Gardai are prepared to allow Love Ulster marchers down O'Connell Street in Dublin accompanied by Orange bands, despite last year's riot at the same event.
Organisers of the parade, who want it to become an annual event, have been warned that a huge security operation will be required to ensure their safety in central Dublin. Gardai have asked them to consider holding it outside peak shopping hours.
"We have not agreed to a date for the march but in principle we are not opposed to anyone organising a march through central Dublin," a senior garda source said yesterday (Saturday). "People have a right to hold marches in the city centre and the force respects that right.
"We have made no arrangements as yet, because nothing has been agreed, but we will police any such march if it happens."
William Frazer of Families Acting for Innocent Relatives (FAIR), the organisers of the parade, confirmed that no date or time has been selected but he believes the parade will take place on a Saturday in August or September. If it passes off peacefully, he wants an Orange march through Dublin each year.
"Gardai have asked us to consider how many bands we need," Frazer said. FAIR is also considering other proposals to lessen the likelihood of confrontation and the need for high security. "We don't want a situation where we have two guards for every person on the parade," he said.
In February 2006, a Love Ulster parade had to be abandoned due to hours of rioting in Dublin city centre. About 1,000 people attacked police with bricks, fireworks and petrol bombs. Cars were set alight and several gardai were injured. More than 40 people were arrested for looting, rioting and public-order offences.
Relatively few gardai were on duty and an unsecured building site on O'Connell Street provided easy ammunition for rioters. This time the force would regard the march as a test of its authority. They would saturate the area with hundreds of officers, with air-support units. Plain-clothes gardai would mingle with counter-protestors.
Frazer, who met senior gardai last week, said: "The guards are telling us, 'You can have this parade, we will police it and we will make sure that you get down O'Connell Street, but it is going to take a big operation to do it'.
"Personally, I would go ahead but some people think that if it means police are lined up both sides and hemming us in, it would be better not to go."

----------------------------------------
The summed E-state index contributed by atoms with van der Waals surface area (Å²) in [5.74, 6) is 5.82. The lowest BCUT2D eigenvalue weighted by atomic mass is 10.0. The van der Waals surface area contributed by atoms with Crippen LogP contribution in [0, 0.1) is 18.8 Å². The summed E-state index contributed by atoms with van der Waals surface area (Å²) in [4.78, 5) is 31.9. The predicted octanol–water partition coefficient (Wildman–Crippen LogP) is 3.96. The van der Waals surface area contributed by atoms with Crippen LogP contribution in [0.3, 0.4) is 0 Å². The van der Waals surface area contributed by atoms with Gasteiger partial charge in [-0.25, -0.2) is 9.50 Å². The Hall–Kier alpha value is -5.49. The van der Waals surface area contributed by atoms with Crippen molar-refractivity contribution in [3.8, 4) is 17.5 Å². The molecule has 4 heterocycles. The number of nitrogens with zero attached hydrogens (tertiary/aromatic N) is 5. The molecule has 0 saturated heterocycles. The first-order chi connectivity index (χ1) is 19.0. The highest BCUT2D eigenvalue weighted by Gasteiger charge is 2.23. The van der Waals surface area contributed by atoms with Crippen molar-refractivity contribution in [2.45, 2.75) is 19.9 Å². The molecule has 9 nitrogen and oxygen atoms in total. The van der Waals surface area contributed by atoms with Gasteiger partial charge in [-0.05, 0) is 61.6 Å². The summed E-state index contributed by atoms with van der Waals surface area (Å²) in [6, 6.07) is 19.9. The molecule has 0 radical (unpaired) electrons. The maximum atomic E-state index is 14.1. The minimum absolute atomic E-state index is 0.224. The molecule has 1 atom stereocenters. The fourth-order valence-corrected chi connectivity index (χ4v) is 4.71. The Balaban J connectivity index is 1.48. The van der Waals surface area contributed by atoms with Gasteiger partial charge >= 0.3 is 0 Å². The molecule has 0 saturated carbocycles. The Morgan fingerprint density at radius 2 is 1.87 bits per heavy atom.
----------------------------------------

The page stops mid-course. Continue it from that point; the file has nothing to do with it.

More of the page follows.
Frazer will hold a series of consultation meetings over the next fortnight: "There have been a few things put to us I have to put to the other people involved."
Gardai have asked him to consider whether seven bands, the number last year, are really needed. Another option is holding the march earlier in the morning or in the evening.
Last year, DUP and Ulster Unionist politicians attended the event but they are not being invited this time. "A lot of people feel that they have been let down by politicians," Frazer said.
"I find it very offensive to see Martin McGuinness sitting beside Ian Paisley and the two of them laughing like hyenas. If Paisley had done this back in the 1970s a lot of our loved ones would have been alive. That is hitting hard with a lot of people."
DUP sources say that, if asked, they will advise Love Ulster to call off the march. "We think it's crazy," a senior source said. "Given that the Shinners got duffed in the Irish election the last thing you want is to go down there and make Prods look like they are trying to stir up trouble.
"There must be other ways of getting their message across. We would facilitate meetings if they want to lobby politicians."
Frazer also wants a meeting with Bertie Ahern, the taoiseach. He is unhappy that Irish government aid to Northern Ireland is going to former paramilitaries, both republican and loyalist, instead of to victims' groups such as FAIR. He also wants to discuss with Ahern the allegation that gardai colluded with the IRA in the 1970s.